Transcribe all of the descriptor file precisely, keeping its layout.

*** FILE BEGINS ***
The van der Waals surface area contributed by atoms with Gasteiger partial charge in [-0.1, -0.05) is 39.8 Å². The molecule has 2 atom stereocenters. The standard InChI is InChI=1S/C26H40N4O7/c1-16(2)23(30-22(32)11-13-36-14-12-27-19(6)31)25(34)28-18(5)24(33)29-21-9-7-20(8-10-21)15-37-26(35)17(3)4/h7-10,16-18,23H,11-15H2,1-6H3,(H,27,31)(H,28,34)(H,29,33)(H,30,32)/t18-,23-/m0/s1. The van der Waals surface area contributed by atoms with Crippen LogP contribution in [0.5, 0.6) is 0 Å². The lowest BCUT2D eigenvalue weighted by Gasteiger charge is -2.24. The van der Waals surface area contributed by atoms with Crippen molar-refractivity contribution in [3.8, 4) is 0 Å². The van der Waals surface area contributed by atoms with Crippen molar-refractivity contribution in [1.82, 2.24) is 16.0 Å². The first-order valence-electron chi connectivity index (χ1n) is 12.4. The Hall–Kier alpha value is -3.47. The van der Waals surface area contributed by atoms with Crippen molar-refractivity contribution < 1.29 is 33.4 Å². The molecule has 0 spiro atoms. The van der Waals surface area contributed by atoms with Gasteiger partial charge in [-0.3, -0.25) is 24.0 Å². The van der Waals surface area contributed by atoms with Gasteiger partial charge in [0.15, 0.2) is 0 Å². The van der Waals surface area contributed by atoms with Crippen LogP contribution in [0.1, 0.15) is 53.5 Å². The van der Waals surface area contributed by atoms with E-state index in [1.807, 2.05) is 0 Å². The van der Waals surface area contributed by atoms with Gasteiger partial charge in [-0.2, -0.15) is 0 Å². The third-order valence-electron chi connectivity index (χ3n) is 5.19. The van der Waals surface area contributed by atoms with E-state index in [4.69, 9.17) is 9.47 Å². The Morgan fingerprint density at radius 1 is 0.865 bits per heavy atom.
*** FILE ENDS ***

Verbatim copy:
The van der Waals surface area contributed by atoms with Gasteiger partial charge in [-0.1, -0.05) is 39.8 Å². The molecule has 2 atom stereocenters. The standard InChI is InChI=1S/C26H40N4O7/c1-16(2)23(30-22(32)11-13-36-14-12-27-19(6)31)25(34)28-18(5)24(33)29-21-9-7-20(8-10-21)15-37-26(35)17(3)4/h7-10,16-18,23H,11-15H2,1-6H3,(H,27,31)(H,28,34)(H,29,33)(H,30,32)/t18-,23-/m0/s1. The van der Waals surface area contributed by atoms with Crippen LogP contribution in [0.5, 0.6) is 0 Å². The lowest BCUT2D eigenvalue weighted by Gasteiger charge is -2.24. The van der Waals surface area contributed by atoms with Crippen molar-refractivity contribution in [3.8, 4) is 0 Å². The van der Waals surface area contributed by atoms with Crippen molar-refractivity contribution in [1.82, 2.24) is 16.0 Å². The first-order valence-electron chi connectivity index (χ1n) is 12.4. The Hall–Kier alpha value is -3.47. The van der Waals surface area contributed by atoms with Crippen molar-refractivity contribution < 1.29 is 33.4 Å². The molecule has 0 spiro atoms. The van der Waals surface area contributed by atoms with Gasteiger partial charge in [-0.3, -0.25) is 24.0 Å². The van der Waals surface area contributed by atoms with Gasteiger partial charge in [0.15, 0.2) is 0 Å². The van der Waals surface area contributed by atoms with Crippen LogP contribution in [0.1, 0.15) is 53.5 Å². The van der Waals surface area contributed by atoms with E-state index in [1.807, 2.05) is 0 Å². The van der Waals surface area contributed by atoms with Gasteiger partial charge in [-0.2, -0.15) is 0 Å². The third-order valence-electron chi connectivity index (χ3n) is 5.19. The van der Waals surface area contributed by atoms with E-state index in [4.69, 9.17) is 9.47 Å². The Morgan fingerprint density at radius 1 is 0.865 bits per heavy atom.